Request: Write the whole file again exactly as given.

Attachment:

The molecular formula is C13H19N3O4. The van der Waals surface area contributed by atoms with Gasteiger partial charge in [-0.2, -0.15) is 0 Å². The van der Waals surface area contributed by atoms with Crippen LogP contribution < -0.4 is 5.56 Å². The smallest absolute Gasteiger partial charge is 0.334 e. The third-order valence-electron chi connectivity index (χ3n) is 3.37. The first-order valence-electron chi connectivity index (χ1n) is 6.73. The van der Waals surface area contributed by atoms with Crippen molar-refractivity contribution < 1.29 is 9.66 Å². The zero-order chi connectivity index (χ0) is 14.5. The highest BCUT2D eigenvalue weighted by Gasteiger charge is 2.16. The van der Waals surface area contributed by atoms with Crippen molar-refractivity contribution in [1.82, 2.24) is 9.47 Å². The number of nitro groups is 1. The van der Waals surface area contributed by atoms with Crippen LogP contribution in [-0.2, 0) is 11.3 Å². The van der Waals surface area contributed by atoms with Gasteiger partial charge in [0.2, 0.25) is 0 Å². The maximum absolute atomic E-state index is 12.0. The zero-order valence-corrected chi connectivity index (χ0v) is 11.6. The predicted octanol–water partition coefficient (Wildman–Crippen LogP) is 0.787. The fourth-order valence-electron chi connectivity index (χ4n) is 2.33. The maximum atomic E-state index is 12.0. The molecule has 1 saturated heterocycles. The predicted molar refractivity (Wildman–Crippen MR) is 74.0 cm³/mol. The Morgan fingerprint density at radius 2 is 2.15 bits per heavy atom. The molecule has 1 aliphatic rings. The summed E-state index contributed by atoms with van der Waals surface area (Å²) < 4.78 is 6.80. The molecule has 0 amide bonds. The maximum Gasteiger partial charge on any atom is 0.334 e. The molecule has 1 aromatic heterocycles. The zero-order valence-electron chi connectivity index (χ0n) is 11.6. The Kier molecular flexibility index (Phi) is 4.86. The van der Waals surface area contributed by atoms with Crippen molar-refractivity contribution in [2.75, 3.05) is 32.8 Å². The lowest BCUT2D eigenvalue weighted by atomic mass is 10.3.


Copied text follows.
The molecular formula is C13H19N3O4. The van der Waals surface area contributed by atoms with Gasteiger partial charge in [-0.2, -0.15) is 0 Å². The van der Waals surface area contributed by atoms with Crippen LogP contribution < -0.4 is 5.56 Å². The smallest absolute Gasteiger partial charge is 0.334 e. The third-order valence-electron chi connectivity index (χ3n) is 3.37. The first-order valence-electron chi connectivity index (χ1n) is 6.73. The van der Waals surface area contributed by atoms with Crippen molar-refractivity contribution < 1.29 is 9.66 Å². The zero-order chi connectivity index (χ0) is 14.5. The highest BCUT2D eigenvalue weighted by Gasteiger charge is 2.16. The van der Waals surface area contributed by atoms with Crippen molar-refractivity contribution in [1.82, 2.24) is 9.47 Å². The number of nitro groups is 1. The van der Waals surface area contributed by atoms with Crippen LogP contribution in [-0.2, 0) is 11.3 Å². The van der Waals surface area contributed by atoms with Gasteiger partial charge in [0.2, 0.25) is 0 Å². The maximum absolute atomic E-state index is 12.0. The zero-order valence-corrected chi connectivity index (χ0v) is 11.6. The predicted octanol–water partition coefficient (Wildman–Crippen LogP) is 0.787. The fourth-order valence-electron chi connectivity index (χ4n) is 2.33. The maximum atomic E-state index is 12.0. The molecule has 1 saturated heterocycles. The predicted molar refractivity (Wildman–Crippen MR) is 74.0 cm³/mol. The Morgan fingerprint density at radius 2 is 2.15 bits per heavy atom. The molecule has 1 aliphatic rings. The summed E-state index contributed by atoms with van der Waals surface area (Å²) < 4.78 is 6.80. The molecule has 0 amide bonds. The maximum Gasteiger partial charge on any atom is 0.334 e. The molecule has 1 aromatic heterocycles. The zero-order valence-electron chi connectivity index (χ0n) is 11.6. The Kier molecular flexibility index (Phi) is 4.86. The van der Waals surface area contributed by atoms with Crippen molar-refractivity contribution in [2.75, 3.05) is 32.8 Å². The lowest BCUT2D eigenvalue weighted by atomic mass is 10.3.